Massachusetts Divorce FAQs:

Steps To File Your Own Divorce:

Step 1: Download our free online divorce forms kit.

Step 2: The person who is deciding to file for divorce must complete all of the required divorce forms. The finished divorce papers must then be filed with the family court in the state where you reside. You can get divorced in a state other than the state you were married in as long as you meet the residency requirements for the state where you are going to file your divorce. You will also be required to pay a filing fee for your complete divorce forms. The fee to file for divorce varies from state to state. Check with your local family court to get the exact cost to file for divorce in your state.

Step 3: The spouce that files for divorce must notify the other spouse that you have filed for divorce by using the divorce forms included in our download.

Step 4: You and your spouse should outline in your divorce settlement agreement the terms you have agreed upon and set forth for one another such as child custody and support, property and asset division, spousal support, etc.

Step 5: After you have completed all of the required divorce forms and have filed them in divorce court, the court will review your divorce documents and issue you a final decree of divorce.

A divorce may be granted in the state of Massachusetts on the following grounds:

1. Adultery; 2. Impotency; 3. Desertion for at least one year; 4. Addiction to drugs/alcohol; 5. Cruel and abusive treatment; 6. Refusal to support spouse when able; 7. Confinement in penal institution for 5 or more years; 8. Irretrievable breakdown of the marriage. MGLS 208:1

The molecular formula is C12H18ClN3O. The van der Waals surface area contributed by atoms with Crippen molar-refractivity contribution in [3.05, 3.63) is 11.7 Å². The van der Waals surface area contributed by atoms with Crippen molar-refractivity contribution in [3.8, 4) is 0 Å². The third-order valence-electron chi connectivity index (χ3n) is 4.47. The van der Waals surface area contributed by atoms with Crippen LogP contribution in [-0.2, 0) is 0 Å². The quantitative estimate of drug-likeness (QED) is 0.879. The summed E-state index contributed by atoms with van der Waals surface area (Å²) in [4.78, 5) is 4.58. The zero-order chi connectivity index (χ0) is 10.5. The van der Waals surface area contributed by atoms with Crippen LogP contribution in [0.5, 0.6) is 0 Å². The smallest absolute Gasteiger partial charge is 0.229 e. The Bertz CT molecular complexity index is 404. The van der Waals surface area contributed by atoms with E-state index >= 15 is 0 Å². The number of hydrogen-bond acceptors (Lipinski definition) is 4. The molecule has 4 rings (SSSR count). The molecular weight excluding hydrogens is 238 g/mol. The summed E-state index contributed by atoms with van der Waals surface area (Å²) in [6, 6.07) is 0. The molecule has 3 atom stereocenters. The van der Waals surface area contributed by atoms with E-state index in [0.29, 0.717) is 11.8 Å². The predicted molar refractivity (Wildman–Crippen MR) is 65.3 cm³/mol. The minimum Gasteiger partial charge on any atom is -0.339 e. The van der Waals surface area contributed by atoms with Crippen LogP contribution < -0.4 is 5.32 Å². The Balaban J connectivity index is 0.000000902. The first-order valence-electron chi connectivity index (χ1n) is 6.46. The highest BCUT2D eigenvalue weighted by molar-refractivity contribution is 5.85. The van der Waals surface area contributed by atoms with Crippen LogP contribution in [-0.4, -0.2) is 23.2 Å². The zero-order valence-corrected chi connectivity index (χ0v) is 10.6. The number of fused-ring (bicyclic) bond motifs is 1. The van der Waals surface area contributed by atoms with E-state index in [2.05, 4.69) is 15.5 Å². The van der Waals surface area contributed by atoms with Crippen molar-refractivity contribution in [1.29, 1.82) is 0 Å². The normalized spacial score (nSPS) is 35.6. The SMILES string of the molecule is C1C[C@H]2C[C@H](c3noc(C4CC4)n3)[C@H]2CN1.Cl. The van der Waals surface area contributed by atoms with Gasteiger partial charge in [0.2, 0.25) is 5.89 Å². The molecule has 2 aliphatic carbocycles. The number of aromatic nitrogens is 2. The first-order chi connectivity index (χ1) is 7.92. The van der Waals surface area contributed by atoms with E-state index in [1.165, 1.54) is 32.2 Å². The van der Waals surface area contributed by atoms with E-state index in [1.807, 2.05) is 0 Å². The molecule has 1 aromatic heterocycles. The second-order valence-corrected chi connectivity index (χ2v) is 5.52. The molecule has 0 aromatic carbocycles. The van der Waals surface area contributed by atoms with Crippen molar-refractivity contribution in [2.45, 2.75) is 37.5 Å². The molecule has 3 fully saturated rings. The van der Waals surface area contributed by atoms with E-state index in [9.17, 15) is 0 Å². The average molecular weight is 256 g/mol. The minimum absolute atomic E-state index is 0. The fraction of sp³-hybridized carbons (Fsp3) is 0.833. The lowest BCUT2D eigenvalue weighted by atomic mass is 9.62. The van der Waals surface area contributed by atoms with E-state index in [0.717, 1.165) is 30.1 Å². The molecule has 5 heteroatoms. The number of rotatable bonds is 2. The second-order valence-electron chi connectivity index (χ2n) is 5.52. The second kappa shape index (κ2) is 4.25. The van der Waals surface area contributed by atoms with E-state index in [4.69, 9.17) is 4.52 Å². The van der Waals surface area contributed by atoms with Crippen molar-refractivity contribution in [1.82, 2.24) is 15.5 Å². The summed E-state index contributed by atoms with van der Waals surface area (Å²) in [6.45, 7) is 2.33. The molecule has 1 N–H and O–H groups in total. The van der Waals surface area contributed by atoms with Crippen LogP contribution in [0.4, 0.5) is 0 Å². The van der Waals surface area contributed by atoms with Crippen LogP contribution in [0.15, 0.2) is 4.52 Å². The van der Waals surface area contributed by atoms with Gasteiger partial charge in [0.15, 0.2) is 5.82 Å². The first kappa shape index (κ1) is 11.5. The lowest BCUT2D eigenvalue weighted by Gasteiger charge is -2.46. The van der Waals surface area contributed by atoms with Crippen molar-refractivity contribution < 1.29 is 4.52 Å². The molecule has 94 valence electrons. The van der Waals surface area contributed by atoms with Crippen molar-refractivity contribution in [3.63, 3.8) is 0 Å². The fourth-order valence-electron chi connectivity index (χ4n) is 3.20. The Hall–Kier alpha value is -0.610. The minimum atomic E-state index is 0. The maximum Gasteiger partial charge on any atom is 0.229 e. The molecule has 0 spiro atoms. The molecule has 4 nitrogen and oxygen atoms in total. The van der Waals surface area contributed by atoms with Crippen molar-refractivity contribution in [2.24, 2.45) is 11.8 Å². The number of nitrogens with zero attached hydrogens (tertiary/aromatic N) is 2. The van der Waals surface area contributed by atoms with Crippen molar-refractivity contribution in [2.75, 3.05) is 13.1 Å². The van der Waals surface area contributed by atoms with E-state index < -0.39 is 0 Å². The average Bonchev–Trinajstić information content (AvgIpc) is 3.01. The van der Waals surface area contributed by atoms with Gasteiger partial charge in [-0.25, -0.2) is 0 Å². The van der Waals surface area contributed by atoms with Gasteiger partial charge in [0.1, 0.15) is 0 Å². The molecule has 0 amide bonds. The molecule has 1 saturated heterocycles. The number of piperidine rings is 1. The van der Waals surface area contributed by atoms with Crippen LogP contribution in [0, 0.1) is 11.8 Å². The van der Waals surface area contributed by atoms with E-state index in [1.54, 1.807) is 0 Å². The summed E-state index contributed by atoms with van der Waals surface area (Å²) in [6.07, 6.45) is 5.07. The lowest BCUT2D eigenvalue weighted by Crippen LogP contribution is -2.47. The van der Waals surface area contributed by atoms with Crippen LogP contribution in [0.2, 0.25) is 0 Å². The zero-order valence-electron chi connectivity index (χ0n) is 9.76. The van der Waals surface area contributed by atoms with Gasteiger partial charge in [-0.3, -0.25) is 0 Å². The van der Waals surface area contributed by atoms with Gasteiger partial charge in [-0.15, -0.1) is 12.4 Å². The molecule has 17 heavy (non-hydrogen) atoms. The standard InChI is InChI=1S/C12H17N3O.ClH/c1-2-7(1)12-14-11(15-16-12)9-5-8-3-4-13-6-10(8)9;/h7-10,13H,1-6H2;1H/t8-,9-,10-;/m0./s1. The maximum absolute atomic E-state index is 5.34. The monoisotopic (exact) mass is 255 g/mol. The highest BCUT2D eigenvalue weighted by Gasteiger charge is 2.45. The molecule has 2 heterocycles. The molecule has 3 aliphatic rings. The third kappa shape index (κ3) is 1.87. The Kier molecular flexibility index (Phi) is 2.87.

Residency requirements If the cause of the divorce occurred outside of Massachusetts, the plaintiff must have resided in Massachusetts for at least one year prior to the filing of the action. If the cause of the divorce occurred within Massachusetts, at least one of the parties must be a Massachusetts resident. MGLS 208:4-5

Venue An action for divorce may be filed in the county of the parties' last residence as husband and wife. If neither spouse still lives in the county of the last marital domicile, the divorce may be filed in the county where either party resides. MGLS 208:6 name of court and title of action/parties An action for divorce is filed in the Probate Court of the Commonwealth of Massachusetts. The title of the action initiating the divorce is known as the Complaint or Petition, while the title of the action granting the divorce is referred to as the Judgment of Divorce. The filing party is known as the Plaintiff or Petitioner and the other party to the action is referred to as the Defendant or Respondent. If a joint complaint is filed, both parties are referred to as Co-Petitioners. MGLS 208:8

Simplified divorce procedure An action for divorce based upon the irretrievable breakdown of the marriage may be commenced by the parties filing a joint complaint and a sworn affidavit alleging that the marriage has suffered an irretrievable breakdown along with a separation agreement. No summons or answer is required if this method is chosen. After the court has a hearing in which the separation agreement is examined to determine if proper provisions were made for alimony, property distribution and custody and support of any children of the marriage, the court will within thirty days of the hearing make a finding of whether the divorce should be granted. MGLS 208:1A

Legal separation The court may issue an order of legal separation of the parties and make provisions for the reasonable separate maintenance and support of the party seeking separation from the other. MGLS 208:20 Mediation When the parties file for divorce under the no-fault provisions of irretrievable breakdown of the marriage, the court may at any time prior the issuance of the judgment of divorce require the parties to participate in family or marriage counseling. MGLS 208:1A